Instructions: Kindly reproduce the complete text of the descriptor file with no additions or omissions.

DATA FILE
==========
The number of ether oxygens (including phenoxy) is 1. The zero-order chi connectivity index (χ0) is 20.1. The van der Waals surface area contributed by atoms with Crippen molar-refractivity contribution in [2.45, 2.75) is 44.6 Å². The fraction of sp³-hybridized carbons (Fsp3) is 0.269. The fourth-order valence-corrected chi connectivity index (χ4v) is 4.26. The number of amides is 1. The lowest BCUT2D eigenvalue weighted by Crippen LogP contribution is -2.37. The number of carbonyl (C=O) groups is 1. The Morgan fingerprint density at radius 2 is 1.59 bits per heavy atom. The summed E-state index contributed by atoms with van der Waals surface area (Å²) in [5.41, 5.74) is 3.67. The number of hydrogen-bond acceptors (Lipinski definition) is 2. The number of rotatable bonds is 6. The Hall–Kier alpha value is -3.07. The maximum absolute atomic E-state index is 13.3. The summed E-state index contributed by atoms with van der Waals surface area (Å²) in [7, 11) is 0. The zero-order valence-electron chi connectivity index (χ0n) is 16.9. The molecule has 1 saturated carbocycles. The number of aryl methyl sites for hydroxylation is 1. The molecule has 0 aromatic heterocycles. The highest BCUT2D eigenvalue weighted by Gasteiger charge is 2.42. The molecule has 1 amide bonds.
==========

The number of ether oxygens (including phenoxy) is 1. The zero-order chi connectivity index (χ0) is 20.1. The van der Waals surface area contributed by atoms with Crippen molar-refractivity contribution in [2.45, 2.75) is 44.6 Å². The fraction of sp³-hybridized carbons (Fsp3) is 0.269. The fourth-order valence-corrected chi connectivity index (χ4v) is 4.26. The number of amides is 1. The lowest BCUT2D eigenvalue weighted by Crippen LogP contribution is -2.37. The number of carbonyl (C=O) groups is 1. The Morgan fingerprint density at radius 2 is 1.59 bits per heavy atom. The summed E-state index contributed by atoms with van der Waals surface area (Å²) in [5.41, 5.74) is 3.67. The number of hydrogen-bond acceptors (Lipinski definition) is 2. The number of rotatable bonds is 6. The Hall–Kier alpha value is -3.07. The maximum absolute atomic E-state index is 13.3. The summed E-state index contributed by atoms with van der Waals surface area (Å²) in [7, 11) is 0. The zero-order valence-electron chi connectivity index (χ0n) is 16.9. The molecule has 1 saturated carbocycles. The number of aryl methyl sites for hydroxylation is 1. The molecule has 0 aromatic heterocycles. The highest BCUT2D eigenvalue weighted by Gasteiger charge is 2.42. The molecule has 1 amide bonds.